Up Your Odds on Stained-water Walleyes

Some of the best walleye lakes in the North and into Canada have stained water. Fishing these waters can be very different than bodies of water with clearer water. From fish behavior, where they live, how they react to your presentation and even how they react to boat traffic, is different. Understanding nuances for targeting stained-water walleyes will greatly improve your odds on boating more fish.

Stained water means the water has a tea or light coffee color to the water caused by tannins. Tannins are the byproduct of nature’s fermentation system. Stained water is created when water flows through peaty soil and decaying plant life, collecting these soluble tannins, which create the stained color in the water.

A great example is Lake of the Woods. The watershed drains from the south and flows north. Much of the watershed is bog and prime country for creating stained water both in the Rainy River and Lake of the Woods.

Having a good understanding on the preferences of stained-water walleyes will help.

Color
With darker water, there are definitely some go-to colors like gold, bronze, pink, along with bright glow colors like chartreuse, orange, glow white and glow red. Gold is popular. In fact, some who fish these and similar waters will tell you to “use any color as long as it’s gold.”

When jigging, I use a glow bubble gum with a gold jig base or a glow pink and gold jig. You really are hitting on many of the colors walleyes living in stained water love. Other options are UV colors, and one of my favorite cranks on LOW is a pink UV Firetiger Shad Rap. Having UV on jigs and blades can certainly be productive as well.

Whether we are talking jigs, crankbaits or spinner blades, having a variety of color options known to be effective in stained water can help your cause. Rotate colors until you dial in to what they want that day.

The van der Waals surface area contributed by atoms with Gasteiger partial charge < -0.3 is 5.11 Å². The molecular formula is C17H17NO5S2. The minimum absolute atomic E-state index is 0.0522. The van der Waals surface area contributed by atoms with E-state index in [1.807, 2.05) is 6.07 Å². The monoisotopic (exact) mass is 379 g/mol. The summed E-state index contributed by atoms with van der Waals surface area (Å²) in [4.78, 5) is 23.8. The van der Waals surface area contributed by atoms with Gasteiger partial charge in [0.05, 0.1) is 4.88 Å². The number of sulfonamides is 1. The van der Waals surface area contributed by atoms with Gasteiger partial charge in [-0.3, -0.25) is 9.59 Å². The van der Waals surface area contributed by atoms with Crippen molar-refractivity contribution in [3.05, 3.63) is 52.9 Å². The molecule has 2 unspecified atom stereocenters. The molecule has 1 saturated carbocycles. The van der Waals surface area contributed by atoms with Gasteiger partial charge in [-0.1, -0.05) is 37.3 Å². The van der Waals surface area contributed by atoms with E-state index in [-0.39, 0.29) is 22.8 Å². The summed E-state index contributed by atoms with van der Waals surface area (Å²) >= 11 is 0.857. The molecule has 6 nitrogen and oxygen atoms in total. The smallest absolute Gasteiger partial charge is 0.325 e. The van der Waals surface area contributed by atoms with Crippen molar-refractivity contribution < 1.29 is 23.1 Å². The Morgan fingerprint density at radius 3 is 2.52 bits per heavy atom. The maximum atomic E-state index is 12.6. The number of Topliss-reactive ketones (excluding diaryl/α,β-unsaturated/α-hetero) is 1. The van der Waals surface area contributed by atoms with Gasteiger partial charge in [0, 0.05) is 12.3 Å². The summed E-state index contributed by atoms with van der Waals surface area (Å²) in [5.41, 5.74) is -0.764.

Scent
Scent can be a huge advantage when fishing walleyes in waters not so clear. Frozen emerald shiners are a staple as baits in these parts, and for good reason—they just work. The strong smell combined with the shiny silver scales are desired by LOW walleyes. A fresh lively minnow certainly has its place. In addition to the smell, each twitch of the minnow is detected by the walleye’s lateral line and can be enough to encourage them to feast.

There is a period of time in the summer months when a lively leech on a jig can be the ticket. Again, a different scent, great action and something a bit out of the ordinary, is important. Fresh ‘crawlers pulled behind a ‘crawler harness also has good scent the walleyes like. I pinch off a bit of the ‘crawler so I don’t have too much hanging off of the last hook. The walleyes will still hit the harness, but with a pinched-off shorter offering there is more scent and my hooking percentage is better.

Some anglers add scent to their crankbaits. Adding a small piece of ‘crawler to the front treble hook, as long as it doesn’t mess up the action of the crank, can be effective. Others douse their favorite crankbaits in their favorite liquid scent.

Noise and vibration